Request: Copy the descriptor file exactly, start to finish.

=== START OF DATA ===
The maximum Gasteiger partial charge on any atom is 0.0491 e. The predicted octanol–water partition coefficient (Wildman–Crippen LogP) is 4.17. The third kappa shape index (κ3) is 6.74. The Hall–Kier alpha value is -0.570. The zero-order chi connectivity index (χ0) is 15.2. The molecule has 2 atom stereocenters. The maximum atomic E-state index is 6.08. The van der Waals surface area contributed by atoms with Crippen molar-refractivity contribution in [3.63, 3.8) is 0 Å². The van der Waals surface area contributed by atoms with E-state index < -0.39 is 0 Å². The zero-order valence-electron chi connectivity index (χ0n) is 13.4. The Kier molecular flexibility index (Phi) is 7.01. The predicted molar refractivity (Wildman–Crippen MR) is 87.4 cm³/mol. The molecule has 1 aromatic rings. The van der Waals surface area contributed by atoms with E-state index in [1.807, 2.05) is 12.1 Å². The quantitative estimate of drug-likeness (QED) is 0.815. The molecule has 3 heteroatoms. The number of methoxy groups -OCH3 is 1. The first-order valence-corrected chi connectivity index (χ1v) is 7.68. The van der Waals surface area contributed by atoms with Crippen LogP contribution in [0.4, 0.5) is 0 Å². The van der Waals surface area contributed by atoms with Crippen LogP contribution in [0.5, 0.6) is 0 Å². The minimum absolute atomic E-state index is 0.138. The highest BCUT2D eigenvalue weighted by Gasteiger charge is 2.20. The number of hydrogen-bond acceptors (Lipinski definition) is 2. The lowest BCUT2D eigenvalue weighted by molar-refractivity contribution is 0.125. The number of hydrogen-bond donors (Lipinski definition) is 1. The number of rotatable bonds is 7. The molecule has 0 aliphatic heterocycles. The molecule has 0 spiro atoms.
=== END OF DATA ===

The maximum Gasteiger partial charge on any atom is 0.0491 e. The predicted octanol–water partition coefficient (Wildman–Crippen LogP) is 4.17. The third kappa shape index (κ3) is 6.74. The Hall–Kier alpha value is -0.570. The zero-order chi connectivity index (χ0) is 15.2. The molecule has 2 atom stereocenters. The maximum atomic E-state index is 6.08. The van der Waals surface area contributed by atoms with Crippen molar-refractivity contribution in [3.63, 3.8) is 0 Å². The van der Waals surface area contributed by atoms with E-state index < -0.39 is 0 Å². The zero-order valence-electron chi connectivity index (χ0n) is 13.4. The Kier molecular flexibility index (Phi) is 7.01. The predicted molar refractivity (Wildman–Crippen MR) is 87.4 cm³/mol. The molecule has 1 aromatic rings. The van der Waals surface area contributed by atoms with E-state index in [1.807, 2.05) is 12.1 Å². The quantitative estimate of drug-likeness (QED) is 0.815. The molecule has 3 heteroatoms. The number of methoxy groups -OCH3 is 1. The first-order valence-corrected chi connectivity index (χ1v) is 7.68. The van der Waals surface area contributed by atoms with Crippen LogP contribution in [0.4, 0.5) is 0 Å². The van der Waals surface area contributed by atoms with Crippen LogP contribution in [0.5, 0.6) is 0 Å². The minimum absolute atomic E-state index is 0.138. The highest BCUT2D eigenvalue weighted by Gasteiger charge is 2.20. The number of hydrogen-bond acceptors (Lipinski definition) is 2. The lowest BCUT2D eigenvalue weighted by molar-refractivity contribution is 0.125. The number of hydrogen-bond donors (Lipinski definition) is 1. The number of rotatable bonds is 7. The molecule has 0 aliphatic heterocycles. The molecule has 0 spiro atoms.